Updated on 3.23.06
California Cornish Cousins great links pages
By the early nineteenth century Cornwall probably possessed the best contemporary European mining technology. Importantly, the region had begun to export its technology and capital that aided the migration of a skilled labour force. By 1815 a group of Cornish industrialists including the Vivians, and Grenfells, were acquiring a position of influence through their capitalisation of mining and smelting in South Wales and recruiting their labour force from Cornwall. But it was the export of high-pressure steam engines pioneered and modified by Trevithick and his contemporaries, to the silver mines of Peru in 1818, that marked the transatlantic migration to Latin America of the industrial revolution (Schwartz, 2002).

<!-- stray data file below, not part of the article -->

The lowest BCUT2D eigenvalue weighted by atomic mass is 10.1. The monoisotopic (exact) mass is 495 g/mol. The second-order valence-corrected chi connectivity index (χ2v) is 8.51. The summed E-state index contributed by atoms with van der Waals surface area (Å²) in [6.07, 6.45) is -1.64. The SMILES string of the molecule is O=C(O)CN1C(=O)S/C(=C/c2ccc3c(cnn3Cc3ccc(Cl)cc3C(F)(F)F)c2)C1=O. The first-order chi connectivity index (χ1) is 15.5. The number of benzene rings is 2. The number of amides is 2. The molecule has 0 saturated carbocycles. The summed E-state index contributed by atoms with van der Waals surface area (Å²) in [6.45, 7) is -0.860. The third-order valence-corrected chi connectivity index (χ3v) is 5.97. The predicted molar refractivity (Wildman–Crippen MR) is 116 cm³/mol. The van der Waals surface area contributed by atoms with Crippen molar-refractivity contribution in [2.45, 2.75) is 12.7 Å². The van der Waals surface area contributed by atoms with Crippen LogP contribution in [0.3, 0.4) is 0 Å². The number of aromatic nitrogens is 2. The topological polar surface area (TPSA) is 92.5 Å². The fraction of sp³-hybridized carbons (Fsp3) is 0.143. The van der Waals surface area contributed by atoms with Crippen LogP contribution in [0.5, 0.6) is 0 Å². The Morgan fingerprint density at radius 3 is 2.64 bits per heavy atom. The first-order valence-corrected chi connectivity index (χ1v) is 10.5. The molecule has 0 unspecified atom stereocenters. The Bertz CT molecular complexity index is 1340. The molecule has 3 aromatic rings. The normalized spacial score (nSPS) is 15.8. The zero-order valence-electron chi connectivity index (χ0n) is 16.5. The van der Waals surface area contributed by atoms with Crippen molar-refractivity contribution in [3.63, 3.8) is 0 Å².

One third of the mining companies set up at this time in Latin America had Cornish Directors, including the highly influential Fox and Williams families who recruited their labour needs from among the local mining population. By the mid-1820s Cornish miners were to be found across Latin America, where the whole epic story of Cornish mining migration began. Here the Cornish miner learnt new skills in the mining and milling of gold and silver ores which resulted in the practical domination of the world’s mining industry by ‘Cousin Jacks’ for well over a century (Schwartz, 2001). (Thanks to Jim for passing on this info-editor)